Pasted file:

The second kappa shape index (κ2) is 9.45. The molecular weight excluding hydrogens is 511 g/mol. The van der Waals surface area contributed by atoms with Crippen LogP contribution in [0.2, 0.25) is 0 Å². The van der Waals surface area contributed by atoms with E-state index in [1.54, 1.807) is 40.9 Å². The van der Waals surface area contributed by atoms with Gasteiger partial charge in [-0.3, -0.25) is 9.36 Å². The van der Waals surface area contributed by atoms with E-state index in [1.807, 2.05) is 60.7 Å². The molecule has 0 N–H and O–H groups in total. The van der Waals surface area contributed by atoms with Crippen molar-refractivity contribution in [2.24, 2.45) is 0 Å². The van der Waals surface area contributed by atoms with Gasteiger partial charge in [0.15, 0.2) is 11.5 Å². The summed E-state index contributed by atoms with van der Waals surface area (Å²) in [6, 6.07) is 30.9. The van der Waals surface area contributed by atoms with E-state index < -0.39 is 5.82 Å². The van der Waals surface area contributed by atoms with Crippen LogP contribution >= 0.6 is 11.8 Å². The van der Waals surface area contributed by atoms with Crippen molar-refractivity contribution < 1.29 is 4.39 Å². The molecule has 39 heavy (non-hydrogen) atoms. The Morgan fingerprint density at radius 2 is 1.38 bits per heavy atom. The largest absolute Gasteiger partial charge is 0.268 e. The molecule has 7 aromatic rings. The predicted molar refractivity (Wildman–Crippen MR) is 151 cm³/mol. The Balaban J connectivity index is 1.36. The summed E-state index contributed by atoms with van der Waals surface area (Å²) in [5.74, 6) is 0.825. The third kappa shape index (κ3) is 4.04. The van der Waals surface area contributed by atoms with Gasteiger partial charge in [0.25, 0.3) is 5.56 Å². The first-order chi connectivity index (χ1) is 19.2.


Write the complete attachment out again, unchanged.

The second kappa shape index (κ2) is 9.45. The molecular weight excluding hydrogens is 511 g/mol. The van der Waals surface area contributed by atoms with Crippen LogP contribution in [0.2, 0.25) is 0 Å². The van der Waals surface area contributed by atoms with E-state index in [1.54, 1.807) is 40.9 Å². The van der Waals surface area contributed by atoms with Gasteiger partial charge in [-0.3, -0.25) is 9.36 Å². The van der Waals surface area contributed by atoms with E-state index in [1.807, 2.05) is 60.7 Å². The molecule has 0 N–H and O–H groups in total. The van der Waals surface area contributed by atoms with Crippen molar-refractivity contribution in [2.24, 2.45) is 0 Å². The van der Waals surface area contributed by atoms with Gasteiger partial charge in [0.15, 0.2) is 11.5 Å². The summed E-state index contributed by atoms with van der Waals surface area (Å²) in [6, 6.07) is 30.9. The van der Waals surface area contributed by atoms with E-state index < -0.39 is 5.82 Å². The van der Waals surface area contributed by atoms with Crippen LogP contribution >= 0.6 is 11.8 Å². The van der Waals surface area contributed by atoms with Crippen molar-refractivity contribution < 1.29 is 4.39 Å². The molecule has 39 heavy (non-hydrogen) atoms. The Morgan fingerprint density at radius 2 is 1.38 bits per heavy atom. The largest absolute Gasteiger partial charge is 0.268 e. The molecule has 7 aromatic rings. The predicted molar refractivity (Wildman–Crippen MR) is 151 cm³/mol. The Balaban J connectivity index is 1.36. The summed E-state index contributed by atoms with van der Waals surface area (Å²) in [5.74, 6) is 0.825. The third kappa shape index (κ3) is 4.04. The van der Waals surface area contributed by atoms with Gasteiger partial charge in [0.25, 0.3) is 5.56 Å². The first-order chi connectivity index (χ1) is 19.2.